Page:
It is often said that Germany’s Mittelstand companies, which are largely family-owned, are the reason that the country’s economy isn’t in such a dire state as, say, Britain’s. So what can family firms learn from the Mittelstand?
The first lesson is about ownership. In the next five years, there could be 5,000 ownership transitions in Germany’s Mittelstand firms. There are two major questions that firms have to answer when they are going through a succession. The first is: who is the right person to run the business in the future? Many German firms are mature enough to acknowledge that this could be someone from within the family, or a non-family manager. This leads straight into the second question: what is the proper role for family members? Is it to run the business, or as an educated owner without managing rights? When you take these two together, it is clear that people are going to be thinking very hard about what type of governance and leadership structures they should have.
You might wonder whether you can really continue to be a family business if family members are no longer running things day-to-day. But where some might see a danger of dilution, I would say there is an opportunity to keep the business healthy. More and more in Germany we see family members bringing in professional managers and I think they are well advised to do so, because management and ownership can be separated in a fair way and you continue to be both a successful business, and a family one. Strategic decisions are still with the owners, and management is in the hands of more experienced and capable outsiders. In Germany we see a clear trend to this model, unlike in the Middle East or in Southern Europe where they are still very much focused on family managers.
The second lesson families can learn from the Mittelstand is about priorities. German firms tend to put all their eggs in one basket, financially-speaking. They sink all their money into the business, and their primary aim is to keep it going at all costs: if the business fails the family wealth is gone. This had a very interesting result in the last crisis. Even when things were going wrong, they kept their workforce and invested in education, meaning that after the crisis when corporates had to recruit, the family-owned firms could build on the enhanced ability and motivation of the workforce they had kept on board. This really paid off.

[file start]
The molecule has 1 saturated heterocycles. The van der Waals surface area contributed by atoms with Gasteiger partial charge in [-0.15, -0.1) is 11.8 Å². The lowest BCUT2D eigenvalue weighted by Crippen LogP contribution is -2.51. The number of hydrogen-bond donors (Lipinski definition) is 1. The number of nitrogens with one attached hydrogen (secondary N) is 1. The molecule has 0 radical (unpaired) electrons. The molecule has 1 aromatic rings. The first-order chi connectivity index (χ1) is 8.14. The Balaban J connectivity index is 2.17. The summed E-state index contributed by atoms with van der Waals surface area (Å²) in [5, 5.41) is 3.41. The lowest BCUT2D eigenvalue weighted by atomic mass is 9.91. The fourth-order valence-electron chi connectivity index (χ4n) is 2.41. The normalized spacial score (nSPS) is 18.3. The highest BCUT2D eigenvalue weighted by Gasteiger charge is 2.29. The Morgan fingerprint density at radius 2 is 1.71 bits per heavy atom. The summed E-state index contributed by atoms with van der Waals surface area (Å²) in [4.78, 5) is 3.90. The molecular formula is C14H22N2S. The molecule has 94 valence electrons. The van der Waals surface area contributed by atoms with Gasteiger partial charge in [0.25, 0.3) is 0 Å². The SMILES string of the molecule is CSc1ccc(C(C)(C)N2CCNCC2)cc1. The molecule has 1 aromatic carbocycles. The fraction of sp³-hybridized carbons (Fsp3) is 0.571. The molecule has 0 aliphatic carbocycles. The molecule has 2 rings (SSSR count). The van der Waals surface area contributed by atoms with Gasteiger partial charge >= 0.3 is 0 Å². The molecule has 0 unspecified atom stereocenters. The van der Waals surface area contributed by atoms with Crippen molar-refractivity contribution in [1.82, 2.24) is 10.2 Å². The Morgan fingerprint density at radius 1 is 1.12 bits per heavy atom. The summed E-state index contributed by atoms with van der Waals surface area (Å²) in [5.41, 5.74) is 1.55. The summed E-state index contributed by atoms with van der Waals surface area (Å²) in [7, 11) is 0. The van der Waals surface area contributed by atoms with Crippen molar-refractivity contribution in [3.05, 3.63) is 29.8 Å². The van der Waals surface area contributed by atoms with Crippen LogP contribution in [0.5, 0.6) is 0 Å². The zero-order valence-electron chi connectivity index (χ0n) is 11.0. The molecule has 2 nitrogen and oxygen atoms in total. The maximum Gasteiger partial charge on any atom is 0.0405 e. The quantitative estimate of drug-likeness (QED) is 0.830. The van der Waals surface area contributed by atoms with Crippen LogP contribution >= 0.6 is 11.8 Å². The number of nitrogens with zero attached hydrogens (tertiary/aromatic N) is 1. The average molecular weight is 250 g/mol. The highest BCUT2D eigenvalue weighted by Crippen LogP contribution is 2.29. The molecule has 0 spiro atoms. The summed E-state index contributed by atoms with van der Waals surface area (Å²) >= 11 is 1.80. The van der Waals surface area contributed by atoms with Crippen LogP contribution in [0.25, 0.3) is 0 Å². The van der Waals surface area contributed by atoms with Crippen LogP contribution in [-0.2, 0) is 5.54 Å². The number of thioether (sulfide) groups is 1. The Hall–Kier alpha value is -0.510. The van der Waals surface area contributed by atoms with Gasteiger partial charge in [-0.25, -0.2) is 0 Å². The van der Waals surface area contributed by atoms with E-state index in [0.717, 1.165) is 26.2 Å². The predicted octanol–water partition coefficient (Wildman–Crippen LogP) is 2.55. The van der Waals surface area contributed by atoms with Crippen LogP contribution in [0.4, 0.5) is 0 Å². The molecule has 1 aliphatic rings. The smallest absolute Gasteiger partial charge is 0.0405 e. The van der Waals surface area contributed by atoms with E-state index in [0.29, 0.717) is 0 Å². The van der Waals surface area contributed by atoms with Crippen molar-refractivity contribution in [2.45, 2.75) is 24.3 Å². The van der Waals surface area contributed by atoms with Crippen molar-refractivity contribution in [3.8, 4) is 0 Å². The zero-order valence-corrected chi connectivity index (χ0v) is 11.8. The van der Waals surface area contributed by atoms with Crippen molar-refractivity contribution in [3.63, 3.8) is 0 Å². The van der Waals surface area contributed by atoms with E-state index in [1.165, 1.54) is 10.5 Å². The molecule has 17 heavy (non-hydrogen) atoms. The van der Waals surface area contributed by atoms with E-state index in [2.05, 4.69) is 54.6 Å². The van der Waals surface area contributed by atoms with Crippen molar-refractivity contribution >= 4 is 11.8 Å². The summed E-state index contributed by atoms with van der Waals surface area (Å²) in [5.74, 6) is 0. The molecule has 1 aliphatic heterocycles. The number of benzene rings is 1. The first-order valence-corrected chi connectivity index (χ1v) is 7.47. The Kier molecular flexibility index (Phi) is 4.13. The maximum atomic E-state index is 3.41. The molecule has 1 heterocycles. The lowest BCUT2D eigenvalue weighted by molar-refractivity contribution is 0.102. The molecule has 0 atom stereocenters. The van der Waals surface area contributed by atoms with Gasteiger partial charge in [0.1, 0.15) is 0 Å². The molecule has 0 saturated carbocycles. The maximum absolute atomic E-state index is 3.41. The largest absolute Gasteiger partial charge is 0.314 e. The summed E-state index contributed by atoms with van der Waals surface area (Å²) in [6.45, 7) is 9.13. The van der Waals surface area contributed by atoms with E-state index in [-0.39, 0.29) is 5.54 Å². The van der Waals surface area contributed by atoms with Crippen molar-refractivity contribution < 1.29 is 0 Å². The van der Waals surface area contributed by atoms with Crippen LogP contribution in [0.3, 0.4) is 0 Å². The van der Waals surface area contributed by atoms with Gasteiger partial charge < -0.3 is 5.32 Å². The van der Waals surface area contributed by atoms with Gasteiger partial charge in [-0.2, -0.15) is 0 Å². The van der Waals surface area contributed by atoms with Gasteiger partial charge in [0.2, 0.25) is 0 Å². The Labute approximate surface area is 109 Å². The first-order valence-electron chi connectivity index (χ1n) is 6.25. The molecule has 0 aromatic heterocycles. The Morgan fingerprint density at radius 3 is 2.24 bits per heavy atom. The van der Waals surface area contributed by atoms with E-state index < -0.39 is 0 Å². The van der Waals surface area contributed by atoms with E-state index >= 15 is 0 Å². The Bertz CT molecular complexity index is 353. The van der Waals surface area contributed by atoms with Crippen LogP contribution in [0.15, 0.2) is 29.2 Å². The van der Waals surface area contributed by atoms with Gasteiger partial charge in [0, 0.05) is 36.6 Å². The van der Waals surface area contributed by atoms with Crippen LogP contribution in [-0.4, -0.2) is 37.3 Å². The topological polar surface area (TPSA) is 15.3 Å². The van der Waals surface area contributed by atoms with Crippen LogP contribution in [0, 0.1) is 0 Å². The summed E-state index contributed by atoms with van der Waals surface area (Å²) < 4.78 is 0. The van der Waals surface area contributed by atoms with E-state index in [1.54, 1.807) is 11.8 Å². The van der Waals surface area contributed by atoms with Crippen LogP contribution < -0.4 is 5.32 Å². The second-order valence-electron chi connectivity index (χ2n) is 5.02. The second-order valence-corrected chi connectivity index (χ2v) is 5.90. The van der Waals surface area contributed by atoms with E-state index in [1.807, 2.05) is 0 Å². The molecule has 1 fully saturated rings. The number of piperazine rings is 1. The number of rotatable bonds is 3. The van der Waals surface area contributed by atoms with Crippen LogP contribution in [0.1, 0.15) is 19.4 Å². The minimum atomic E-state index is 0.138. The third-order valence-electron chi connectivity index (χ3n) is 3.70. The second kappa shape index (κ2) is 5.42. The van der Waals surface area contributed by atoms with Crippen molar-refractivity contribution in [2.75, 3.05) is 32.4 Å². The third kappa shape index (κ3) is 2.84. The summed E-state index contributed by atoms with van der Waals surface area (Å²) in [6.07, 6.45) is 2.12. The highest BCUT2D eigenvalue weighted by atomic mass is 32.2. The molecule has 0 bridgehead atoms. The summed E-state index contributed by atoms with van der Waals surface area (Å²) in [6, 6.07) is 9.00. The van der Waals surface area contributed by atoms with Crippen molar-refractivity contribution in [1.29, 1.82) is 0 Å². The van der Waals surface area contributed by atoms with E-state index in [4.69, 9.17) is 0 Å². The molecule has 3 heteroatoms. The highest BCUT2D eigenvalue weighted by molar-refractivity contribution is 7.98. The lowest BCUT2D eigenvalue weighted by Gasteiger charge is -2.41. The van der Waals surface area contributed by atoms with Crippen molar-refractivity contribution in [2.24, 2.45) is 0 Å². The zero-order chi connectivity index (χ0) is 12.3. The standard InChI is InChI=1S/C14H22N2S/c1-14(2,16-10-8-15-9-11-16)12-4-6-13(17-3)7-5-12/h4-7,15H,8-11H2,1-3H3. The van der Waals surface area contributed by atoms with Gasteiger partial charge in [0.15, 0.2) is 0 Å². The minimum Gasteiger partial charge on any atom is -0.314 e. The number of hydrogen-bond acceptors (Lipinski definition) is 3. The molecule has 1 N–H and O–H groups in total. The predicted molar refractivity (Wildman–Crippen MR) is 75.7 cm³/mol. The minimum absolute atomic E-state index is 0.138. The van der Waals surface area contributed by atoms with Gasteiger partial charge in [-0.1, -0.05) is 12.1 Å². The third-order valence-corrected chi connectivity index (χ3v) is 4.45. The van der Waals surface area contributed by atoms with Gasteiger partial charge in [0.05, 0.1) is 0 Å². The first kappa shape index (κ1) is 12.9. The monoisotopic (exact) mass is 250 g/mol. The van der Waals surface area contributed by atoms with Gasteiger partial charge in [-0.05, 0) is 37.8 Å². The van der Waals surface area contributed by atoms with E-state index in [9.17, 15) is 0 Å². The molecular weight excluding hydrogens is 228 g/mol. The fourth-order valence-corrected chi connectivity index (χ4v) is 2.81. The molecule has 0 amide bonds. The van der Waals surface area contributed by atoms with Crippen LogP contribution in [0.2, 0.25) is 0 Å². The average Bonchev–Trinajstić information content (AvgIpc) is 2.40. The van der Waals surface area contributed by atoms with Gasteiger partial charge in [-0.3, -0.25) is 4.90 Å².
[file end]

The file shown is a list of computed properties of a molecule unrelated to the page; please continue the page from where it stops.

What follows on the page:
A third lesson is that taxation can have a deleterious effect on family businesses. We are facing an election in Germany later in the year, in which a coalition of the left and greens are likely to get into power. They have made noises about raising taxes, but because German family firms tend to sink all they have into the business they don’t really have any money left to pay them. The inheritance tax regime in a country should be arranged so that it doesn’t damage businesses that are, after all, valuable assets for the whole nation.
The final lesson is that family firms should learn to see succession as a structured process, and not an event. German firms tend to be good at this. You have to start the process early and set out a system for the fair assessment of the next generation. The challenge in succession is that you have to combine the most rational world, business, with the most emotional, family, and you simply have to apply the same criteria for your own children as anyone else. Nobody said success was easy.